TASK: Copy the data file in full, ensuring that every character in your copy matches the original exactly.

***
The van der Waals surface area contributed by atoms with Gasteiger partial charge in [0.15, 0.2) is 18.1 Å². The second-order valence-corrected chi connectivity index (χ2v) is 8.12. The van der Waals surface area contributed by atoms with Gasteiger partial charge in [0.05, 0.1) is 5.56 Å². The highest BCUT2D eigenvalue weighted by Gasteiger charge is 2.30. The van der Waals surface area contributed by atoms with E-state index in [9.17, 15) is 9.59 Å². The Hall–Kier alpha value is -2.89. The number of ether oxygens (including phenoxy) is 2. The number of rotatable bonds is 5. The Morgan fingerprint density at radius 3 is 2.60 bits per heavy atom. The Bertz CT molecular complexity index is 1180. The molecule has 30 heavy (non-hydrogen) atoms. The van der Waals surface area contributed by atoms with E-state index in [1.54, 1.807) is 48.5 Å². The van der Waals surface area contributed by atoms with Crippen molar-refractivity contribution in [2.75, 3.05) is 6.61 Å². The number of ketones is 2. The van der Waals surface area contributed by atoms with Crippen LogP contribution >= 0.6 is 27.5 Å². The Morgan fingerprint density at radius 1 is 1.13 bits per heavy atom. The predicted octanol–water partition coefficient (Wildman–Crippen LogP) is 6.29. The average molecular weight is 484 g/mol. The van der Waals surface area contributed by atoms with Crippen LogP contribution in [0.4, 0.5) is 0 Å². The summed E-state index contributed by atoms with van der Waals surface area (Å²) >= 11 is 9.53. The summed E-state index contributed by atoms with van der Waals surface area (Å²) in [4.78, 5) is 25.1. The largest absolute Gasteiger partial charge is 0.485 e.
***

The van der Waals surface area contributed by atoms with Gasteiger partial charge in [0.15, 0.2) is 18.1 Å². The second-order valence-corrected chi connectivity index (χ2v) is 8.12. The van der Waals surface area contributed by atoms with Gasteiger partial charge in [0.05, 0.1) is 5.56 Å². The highest BCUT2D eigenvalue weighted by Gasteiger charge is 2.30. The van der Waals surface area contributed by atoms with E-state index in [9.17, 15) is 9.59 Å². The Hall–Kier alpha value is -2.89. The number of ether oxygens (including phenoxy) is 2. The number of rotatable bonds is 5. The Morgan fingerprint density at radius 3 is 2.60 bits per heavy atom. The Bertz CT molecular complexity index is 1180. The molecule has 30 heavy (non-hydrogen) atoms. The van der Waals surface area contributed by atoms with E-state index in [1.54, 1.807) is 48.5 Å². The van der Waals surface area contributed by atoms with Crippen molar-refractivity contribution in [2.75, 3.05) is 6.61 Å². The number of ketones is 2. The van der Waals surface area contributed by atoms with Crippen LogP contribution >= 0.6 is 27.5 Å². The Morgan fingerprint density at radius 1 is 1.13 bits per heavy atom. The predicted octanol–water partition coefficient (Wildman–Crippen LogP) is 6.29. The average molecular weight is 484 g/mol. The van der Waals surface area contributed by atoms with Crippen LogP contribution in [0.4, 0.5) is 0 Å². The summed E-state index contributed by atoms with van der Waals surface area (Å²) >= 11 is 9.53. The summed E-state index contributed by atoms with van der Waals surface area (Å²) in [4.78, 5) is 25.1. The largest absolute Gasteiger partial charge is 0.485 e.